The Health and Wellbeing Ripple Effect

by Joanne Noce

My mom’s interest in health and well-being inspired my professional journey. She was a medical assistant and wanted to enter nursing in her 20s. However, she got married and dedicated her life to home and family. 

I joined USF as a transfer student from College of San Mateo and immediately felt welcomed. USF’s education was well-rounded. It gave me a good balance of knowledge and skills—the high academic standards, particularly in nursing, have always been remarkable. On a Spring break in Palm Springs, I ran into another USF student and said hello. He immediately said, “You must be a nursing student because I don’t remember seeing you on campus. Most probably, you were in the library all day!” Indeed, like many other nursing students, I spent lots of time in the library.

Education gives you an edge; it stretches you, broadens your thinking, and exposes you to things you probably would not have been exposed to if you had not taken that required class. 

USF taught me how to look outside the box, and I have always considered nursing a career and not a job. 

I not only enjoy what I’m doing, but I’m making a difference and meeting my professional goals. Nursing has always been stimulating intellectually and provides many practice options. 

Even before I finished school, I started at UCSF in a special program for senior-year nurses. I chose to work in neurosurgery. I gained on-the-job experience and had a smooth transition to my RN. After graduating, I went to work at the Mills Hospital in San Mateo in acute rehab and transitioned into home health care, as a former preceptor whom I had impressed, encouraged me to do so. Now, I've been in cardiac rehab for 18 years! This is where I wanted to make a difference- community health and wellness. In cardiac rehab, I work with patients who have had open heart surgery. stent placement, heart failure, or a valve replacement. They come into our gym two to three times a week, regain confidence, and then we start teaching them about lifestyle changes. There's a lot of teaching that goes on for dietary changes, stress management, and about exercising. I get real quality time with each patient; some initial appointments are up to an hour long, and then I get to work with them for almost five months. Most of my patients are 65 or older; however, we've entered into the age of technology, and a lot of tech people have very high-stress jobs. Some of my clients are in their 30s, 40s or 50s.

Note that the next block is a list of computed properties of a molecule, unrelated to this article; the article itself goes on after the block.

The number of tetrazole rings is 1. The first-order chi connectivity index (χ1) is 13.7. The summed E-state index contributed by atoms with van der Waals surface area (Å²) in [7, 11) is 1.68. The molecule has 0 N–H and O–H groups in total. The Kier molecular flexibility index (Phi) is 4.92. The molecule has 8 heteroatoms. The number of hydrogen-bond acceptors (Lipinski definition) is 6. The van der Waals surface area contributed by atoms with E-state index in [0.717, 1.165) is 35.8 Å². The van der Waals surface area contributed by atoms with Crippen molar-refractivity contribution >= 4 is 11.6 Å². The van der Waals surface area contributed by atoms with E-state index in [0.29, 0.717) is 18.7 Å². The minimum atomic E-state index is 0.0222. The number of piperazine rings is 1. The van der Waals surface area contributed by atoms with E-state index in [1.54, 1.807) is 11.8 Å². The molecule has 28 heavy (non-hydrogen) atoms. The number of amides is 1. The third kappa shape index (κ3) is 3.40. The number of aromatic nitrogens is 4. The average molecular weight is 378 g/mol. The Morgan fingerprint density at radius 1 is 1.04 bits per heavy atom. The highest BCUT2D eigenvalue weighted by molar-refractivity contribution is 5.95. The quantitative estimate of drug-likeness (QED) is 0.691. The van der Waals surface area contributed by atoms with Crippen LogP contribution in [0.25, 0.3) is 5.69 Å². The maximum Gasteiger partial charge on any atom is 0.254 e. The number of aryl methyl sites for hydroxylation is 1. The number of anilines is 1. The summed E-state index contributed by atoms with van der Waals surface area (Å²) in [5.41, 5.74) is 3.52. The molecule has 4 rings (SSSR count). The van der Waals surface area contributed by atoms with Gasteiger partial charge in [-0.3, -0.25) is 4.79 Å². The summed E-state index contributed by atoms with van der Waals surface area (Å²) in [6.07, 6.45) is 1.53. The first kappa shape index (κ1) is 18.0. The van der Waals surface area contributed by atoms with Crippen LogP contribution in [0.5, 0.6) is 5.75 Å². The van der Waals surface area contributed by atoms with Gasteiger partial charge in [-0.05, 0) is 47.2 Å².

One of the classes I teach is about emotions and your health, and I talk about your physical, spiritual, and mental well-being. I teach about life balance and longevity. I also teach a class about cardiac medications. Studies show that a better understanding increases compliance with their care. 

We have a wellness center, and I have taught classes and resilience retreats for participants to evaluate their lifestyles, health, jobs, etc. I also do health and wellness coaching through our wellness program at work. 

We encourage people to eat whatever is closest to the tree.

When you start working with a patient and acknowledging that you're asking them to make a huge change in their lives, you must encourage them to make small changes at a time. That's where my health and wellness coaching certification came in handy.

It is not about condemning or scolding patients but empowering them by asking, where do you want to start?

I would tell my young self the sacrifice is significant, but the payoff is tremendous. My professional journey was great because nursing offers much flexibility. Nursing has given me so much. It gave me an education, confidence, opened my world to what a woman could do, even though it was a traditional career. 

I have a niece who's a nurse practitioner, a nephew whose wife went to USF Nursing, and she's a clinical nurse specialist, my daughter is an occupational therapist, and my son-in-law is a physical therapist. My son just got his EMT certification. There's a healthy osmosis going on.